Last month, Louisville Gas & Electric and Kentucky Utilities’ announced a rate increase up to 19 percent. The governor said the hikes were due to the “federal government’s war on coal,” which has been the administration’s favorite talking point and defense of the state’s coal industry in recent months.

In an editorial sent to the Lexington Herald-Leader, conservationist Tom Fitzgerald tells Beshear to get his facts straight on the myriad of pollutants covered in the Clean Air Act and to push for greener energy sources and initiatives.

From the Herald-Leader:

The rising costs of coal-fired electricity in part reflect the internalization of costs that have been historically paid by the most vulnerable of Kentucky’s citizens in premature death, respiratory and pulmonary disease and other exposure-related health problems. For more information on the consequences of breathing these pollutants, visit

The Beshear administration should bear in mind that there is no right, under federal or state law, for a utility to use the public’s air to disperse and dispose of wastes from energy production — only a limited privilege to emit under standards designed to prevent respiratory and other illness and premature deaths. If the administration believes that the health science does not support the standards, it is free to challenge the underlying science.

In previous statements, Beshear has said his administration has invested in renewable energy and other conservation measures, but face unfair mandates from the federal government.

The governor’s office has not returned our request for comment.

Local News Noise & Notes Politics

Beshear Marks Earth Week in Kentucky

Declaring that few places compare to Kentucky’s natural beauty in the springtime, Gov. Steve Beshear proclaimed April 16-22, 2011 as Earth Week in the commonwealth.

This year’s theme is “Playground Earth: Get Outside, Kentucky!”. In response, the Energy and Environment Cabinet (EEC) plans to sponsor its first environmental photography contest for middle school students in an effort to get people outdoors.

“Research confirms that children who spend time outdoors are healthier and perform better in school,” Beshear said in a news release. “The commonwealth is blessed with natural settings that encourage exploration and provide opportunities for families to connect with nature and to get outside. I encourage Kentucky families to explore the outdoors, develop an appreciation for our state’s natural resources and become stewards of our environment.”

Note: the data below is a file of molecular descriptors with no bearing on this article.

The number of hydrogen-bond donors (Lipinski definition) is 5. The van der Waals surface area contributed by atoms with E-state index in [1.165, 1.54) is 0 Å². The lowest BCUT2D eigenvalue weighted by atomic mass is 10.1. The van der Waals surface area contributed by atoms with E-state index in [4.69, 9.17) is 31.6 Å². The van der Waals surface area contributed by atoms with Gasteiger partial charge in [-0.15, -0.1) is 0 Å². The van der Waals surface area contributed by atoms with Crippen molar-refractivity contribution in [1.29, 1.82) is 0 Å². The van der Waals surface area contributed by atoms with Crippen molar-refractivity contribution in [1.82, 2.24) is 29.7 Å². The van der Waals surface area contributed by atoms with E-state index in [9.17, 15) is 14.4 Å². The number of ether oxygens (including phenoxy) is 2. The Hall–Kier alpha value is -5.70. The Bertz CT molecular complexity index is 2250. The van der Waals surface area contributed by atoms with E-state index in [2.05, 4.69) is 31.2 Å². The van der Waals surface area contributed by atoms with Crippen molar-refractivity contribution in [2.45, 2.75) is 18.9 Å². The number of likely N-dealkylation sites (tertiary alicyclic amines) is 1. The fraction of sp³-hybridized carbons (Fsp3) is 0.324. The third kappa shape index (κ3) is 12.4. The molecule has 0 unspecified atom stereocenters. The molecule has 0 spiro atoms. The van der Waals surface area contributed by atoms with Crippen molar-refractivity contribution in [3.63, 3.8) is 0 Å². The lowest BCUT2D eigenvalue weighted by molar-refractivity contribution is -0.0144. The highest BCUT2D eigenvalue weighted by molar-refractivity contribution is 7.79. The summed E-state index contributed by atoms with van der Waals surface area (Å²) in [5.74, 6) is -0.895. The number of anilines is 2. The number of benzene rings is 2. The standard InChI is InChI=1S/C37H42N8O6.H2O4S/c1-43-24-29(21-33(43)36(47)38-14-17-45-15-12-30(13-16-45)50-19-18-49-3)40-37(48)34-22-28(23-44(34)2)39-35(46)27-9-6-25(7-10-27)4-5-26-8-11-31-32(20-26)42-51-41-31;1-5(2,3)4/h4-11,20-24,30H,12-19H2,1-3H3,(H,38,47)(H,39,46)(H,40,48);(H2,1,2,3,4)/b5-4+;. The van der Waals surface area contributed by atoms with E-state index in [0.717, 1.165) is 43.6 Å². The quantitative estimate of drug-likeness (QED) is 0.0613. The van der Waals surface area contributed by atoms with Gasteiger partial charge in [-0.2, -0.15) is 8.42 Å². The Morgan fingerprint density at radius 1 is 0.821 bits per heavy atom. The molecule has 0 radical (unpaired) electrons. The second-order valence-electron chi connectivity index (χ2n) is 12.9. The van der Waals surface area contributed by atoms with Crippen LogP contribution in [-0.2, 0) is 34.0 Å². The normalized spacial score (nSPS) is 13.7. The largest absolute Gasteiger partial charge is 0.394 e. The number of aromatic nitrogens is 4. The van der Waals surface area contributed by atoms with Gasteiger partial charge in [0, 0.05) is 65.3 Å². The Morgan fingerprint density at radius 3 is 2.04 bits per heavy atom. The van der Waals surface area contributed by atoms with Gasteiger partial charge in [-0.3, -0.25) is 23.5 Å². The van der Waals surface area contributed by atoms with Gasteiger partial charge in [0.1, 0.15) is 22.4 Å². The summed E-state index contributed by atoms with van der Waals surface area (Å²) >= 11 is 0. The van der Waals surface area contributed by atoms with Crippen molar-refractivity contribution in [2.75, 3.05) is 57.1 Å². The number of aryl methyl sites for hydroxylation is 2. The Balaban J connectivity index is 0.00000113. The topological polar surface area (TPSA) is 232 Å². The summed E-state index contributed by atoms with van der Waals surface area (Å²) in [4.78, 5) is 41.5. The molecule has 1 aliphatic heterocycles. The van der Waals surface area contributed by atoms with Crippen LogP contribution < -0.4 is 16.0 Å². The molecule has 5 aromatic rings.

The governor’s sketchy environmental record, however, has been a source of ridicule among local bloggers and activists opposed to mountaintop mining in the state. The Earth Week announcement is likely to go under the news radar, but could  turn into another round of criticism that his administration is backing the coal industry in the face of the environmental concerns of Kentucky residents.

Environment Local News Politics

EPA Holds Coal Ash Hearing In Louisville

Representatives of the coal industry, environmental groups, religious organizations and others gathered at Louisville’s Seelbach Hotel Tuesday for a U.S. Environmental Protection Agency public hearing on the proposed federal regulation of coal ash.

The substance, a byproduct of coal burning, mostly at power plants, is currently regulated by states.

The EPA is gathering input on two regulatory proposals, the more stringent of which would classify coal ash as hazardous material.

Among those testifying against the tougher rules was longtime coal industry worker Bill Disney. He says too much regulation will derail efforts to recycle coal ash.

“The fact remains that the coal industry is safer than ever, the air in Kentucky is cleaner than any other time in our lifetime. The thinly veiled attacks on the fossil fuels industry are not based on science,” he said.

Environmental groups say coal ash, which contains toxic heavy metals, is a public health hazard that needs to be placed under stricter controls.

Aloma Dew of Owensboro spoke on behalf of the Sierra Club:

“Our children’s health is far more important than the profit margin of industries that pile up this toxic waste. It’s time to get the arsenic, cadmium, chromium, lead, selenium and other toxic chemicals away from our drinking water sources, away from the air our children breathe and the areas where they live and play,” she said.

Greenpeace made its position known in a dramatic way. Two rapellers unfrurled a giant banner on the front of the Seelbach Hotel (pictured at top), where the hearing was held. They were later taken into police custody and the banner was removed.                          

The daylong hearing was the seventh to be held across the country. The eighth and final hearing will be held in Knoxville, Tennessee, near the site of a massive coal waste spill two years ago.